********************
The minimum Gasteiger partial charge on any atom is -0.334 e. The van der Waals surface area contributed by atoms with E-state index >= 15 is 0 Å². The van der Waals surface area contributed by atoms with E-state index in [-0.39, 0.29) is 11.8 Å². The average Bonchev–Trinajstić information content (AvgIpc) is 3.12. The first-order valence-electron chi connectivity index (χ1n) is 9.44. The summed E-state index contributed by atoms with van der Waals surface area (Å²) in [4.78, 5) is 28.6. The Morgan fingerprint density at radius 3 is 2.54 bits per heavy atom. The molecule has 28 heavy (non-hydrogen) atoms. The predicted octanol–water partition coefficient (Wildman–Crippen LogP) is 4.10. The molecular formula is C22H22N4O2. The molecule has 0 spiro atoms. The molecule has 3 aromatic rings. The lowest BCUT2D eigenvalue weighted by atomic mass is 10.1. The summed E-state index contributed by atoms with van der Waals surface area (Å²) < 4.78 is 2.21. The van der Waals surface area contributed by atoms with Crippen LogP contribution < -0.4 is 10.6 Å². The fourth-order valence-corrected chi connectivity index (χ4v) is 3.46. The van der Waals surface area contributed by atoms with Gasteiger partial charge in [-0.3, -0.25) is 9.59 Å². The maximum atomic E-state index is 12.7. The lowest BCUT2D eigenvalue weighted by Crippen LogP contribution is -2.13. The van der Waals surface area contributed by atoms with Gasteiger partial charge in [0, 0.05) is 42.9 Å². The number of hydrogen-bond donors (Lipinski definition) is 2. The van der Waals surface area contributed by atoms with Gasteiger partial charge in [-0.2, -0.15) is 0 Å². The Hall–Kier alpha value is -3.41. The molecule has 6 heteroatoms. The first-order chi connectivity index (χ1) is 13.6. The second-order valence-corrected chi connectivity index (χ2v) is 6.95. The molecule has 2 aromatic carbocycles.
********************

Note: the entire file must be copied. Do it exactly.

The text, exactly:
The minimum Gasteiger partial charge on any atom is -0.334 e. The van der Waals surface area contributed by atoms with E-state index >= 15 is 0 Å². The van der Waals surface area contributed by atoms with E-state index in [-0.39, 0.29) is 11.8 Å². The average Bonchev–Trinajstić information content (AvgIpc) is 3.12. The first-order valence-electron chi connectivity index (χ1n) is 9.44. The summed E-state index contributed by atoms with van der Waals surface area (Å²) in [4.78, 5) is 28.6. The Morgan fingerprint density at radius 3 is 2.54 bits per heavy atom. The molecule has 28 heavy (non-hydrogen) atoms. The predicted octanol–water partition coefficient (Wildman–Crippen LogP) is 4.10. The molecular formula is C22H22N4O2. The molecule has 0 spiro atoms. The molecule has 3 aromatic rings. The lowest BCUT2D eigenvalue weighted by atomic mass is 10.1. The summed E-state index contributed by atoms with van der Waals surface area (Å²) < 4.78 is 2.21. The van der Waals surface area contributed by atoms with Crippen LogP contribution < -0.4 is 10.6 Å². The fourth-order valence-corrected chi connectivity index (χ4v) is 3.46. The van der Waals surface area contributed by atoms with Gasteiger partial charge in [-0.3, -0.25) is 9.59 Å². The maximum atomic E-state index is 12.7. The lowest BCUT2D eigenvalue weighted by Crippen LogP contribution is -2.13. The van der Waals surface area contributed by atoms with Gasteiger partial charge in [0, 0.05) is 42.9 Å². The number of hydrogen-bond donors (Lipinski definition) is 2. The van der Waals surface area contributed by atoms with Gasteiger partial charge in [-0.2, -0.15) is 0 Å². The Hall–Kier alpha value is -3.41. The molecule has 6 heteroatoms. The first-order chi connectivity index (χ1) is 13.6. The second-order valence-corrected chi connectivity index (χ2v) is 6.95. The molecule has 2 aromatic carbocycles.